|Publication number||US5454470 A|
|Application number||US 08/429,033|
|Publication date||Oct 3, 1995|
|Filing date||Apr 26, 1995|
|Priority date||Apr 26, 1995|
|Publication number||08429033, 429033, US 5454470 A, US 5454470A, US-A-5454470, US5454470 A, US5454470A|
|Inventors||Steven J. Bricker|
|Original Assignee||Bricker; Steven J.|
|Export Citation||BiBTeX, EndNote, RefMan|
|Patent Citations (3), Referenced by (20), Classifications (10), Legal Events (4)|
|External Links: USPTO, USPTO Assignment, Espacenet|
There are several situations in which the use of spill-resistant containers for fluids is desirable. One situation is a drinking cup for children. At present, there are a wide variety of spill-resistant or spill-proof drinking containers available on the market. Bottles and cups with attaching lids, both of which compel the user to suck the fluid out of the container and travel mugs, which either have a valved lid or simply a larger diameter base than top opening, all work well for their intended particular market segment. However, for daily table use by children, where a large fraction of spills occur, each of these containers has some type of deficiency. A lidded cup is naturally a bit less convenient to use than an ordinary open tumbler as the lid must be removed and replaced whenever the cup is filled. Also, the child would not be mastering the skills used to drink from an open cup with a container that requires sucking. The same problem holds true for a cup with a valved lid, which has the additional complication of coordinating valve actuation. A wide-based, open mug (Example see U.S. Pat. No. 333,067) is the simplest solution, but the mug is somewhat more difficult for a child's hand(s) to grasp than an ordinary tumbler. Also, there is the additional inconvenience that, as the mug will not nest, multiple containers consume large amounts of storage space.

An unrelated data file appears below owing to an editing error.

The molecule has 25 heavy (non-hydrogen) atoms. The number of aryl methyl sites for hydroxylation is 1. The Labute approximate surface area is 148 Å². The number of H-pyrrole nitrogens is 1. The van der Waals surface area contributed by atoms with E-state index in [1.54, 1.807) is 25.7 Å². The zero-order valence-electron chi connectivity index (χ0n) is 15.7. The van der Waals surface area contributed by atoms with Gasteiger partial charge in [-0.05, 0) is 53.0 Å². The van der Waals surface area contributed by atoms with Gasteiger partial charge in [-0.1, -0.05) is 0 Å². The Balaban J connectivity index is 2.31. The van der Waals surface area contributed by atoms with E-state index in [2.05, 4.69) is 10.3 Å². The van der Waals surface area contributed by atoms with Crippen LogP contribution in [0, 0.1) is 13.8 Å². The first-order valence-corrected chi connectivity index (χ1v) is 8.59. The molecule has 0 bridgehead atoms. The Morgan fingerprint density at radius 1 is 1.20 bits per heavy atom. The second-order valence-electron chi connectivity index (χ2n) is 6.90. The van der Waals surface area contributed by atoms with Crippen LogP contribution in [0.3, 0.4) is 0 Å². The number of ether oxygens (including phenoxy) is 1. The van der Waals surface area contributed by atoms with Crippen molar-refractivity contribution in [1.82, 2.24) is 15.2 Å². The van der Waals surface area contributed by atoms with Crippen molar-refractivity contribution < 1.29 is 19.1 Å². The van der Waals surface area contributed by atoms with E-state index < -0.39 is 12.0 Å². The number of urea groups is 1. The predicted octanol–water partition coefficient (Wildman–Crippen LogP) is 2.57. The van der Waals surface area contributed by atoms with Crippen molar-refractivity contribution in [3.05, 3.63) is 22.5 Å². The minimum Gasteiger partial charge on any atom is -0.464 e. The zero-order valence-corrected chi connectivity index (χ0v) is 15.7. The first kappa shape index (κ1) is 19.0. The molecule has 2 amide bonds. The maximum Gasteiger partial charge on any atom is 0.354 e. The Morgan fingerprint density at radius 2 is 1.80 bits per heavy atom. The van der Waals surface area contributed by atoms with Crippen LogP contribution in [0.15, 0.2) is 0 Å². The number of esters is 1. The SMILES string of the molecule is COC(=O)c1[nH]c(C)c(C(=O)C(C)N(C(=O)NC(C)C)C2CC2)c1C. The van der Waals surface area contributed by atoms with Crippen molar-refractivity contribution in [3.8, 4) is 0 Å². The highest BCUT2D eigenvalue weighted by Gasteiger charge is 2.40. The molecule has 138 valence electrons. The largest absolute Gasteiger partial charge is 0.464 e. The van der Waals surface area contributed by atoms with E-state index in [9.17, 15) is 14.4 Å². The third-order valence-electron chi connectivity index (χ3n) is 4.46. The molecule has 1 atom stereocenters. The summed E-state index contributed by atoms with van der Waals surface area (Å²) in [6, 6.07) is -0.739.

Another situation is where spills, though less likely, have even more undesirable consequences. Laboratory chemical containers such as beakers, graduated cylinders, etc., which have been designed to nest to conserve storage space, suffer from the same stability concerns as drinking tumblers. However, spillage of chemicals, though infrequent, often is dangerous and/or creates a number of cleanup problems.
The primary object of the present invention is to provide a container with the ease of use and storage embodied in an ordinary nestable tumbler coupled with the improved stability and spill resistance of a large-based travel mug. Therefore, this invention consists of an open, conical central container flaring outwardly, upwardly, the base of which is surrounded by a reverse flaring concentric open ring. At one section, a connection between the central container and the external base ring is made by an extension of the ring's wall up to and joining with the top of the central container.
FIG. 1 is a perspective view of the nesting, spill-resistant container of this present invention.
FIG. 2 is a plan view thereof.
FIG. 3 is a cross-sectional view taken along line 3--3 of FIG. 2 thereof.
FIG. 4 is a right-side elevational view thereof.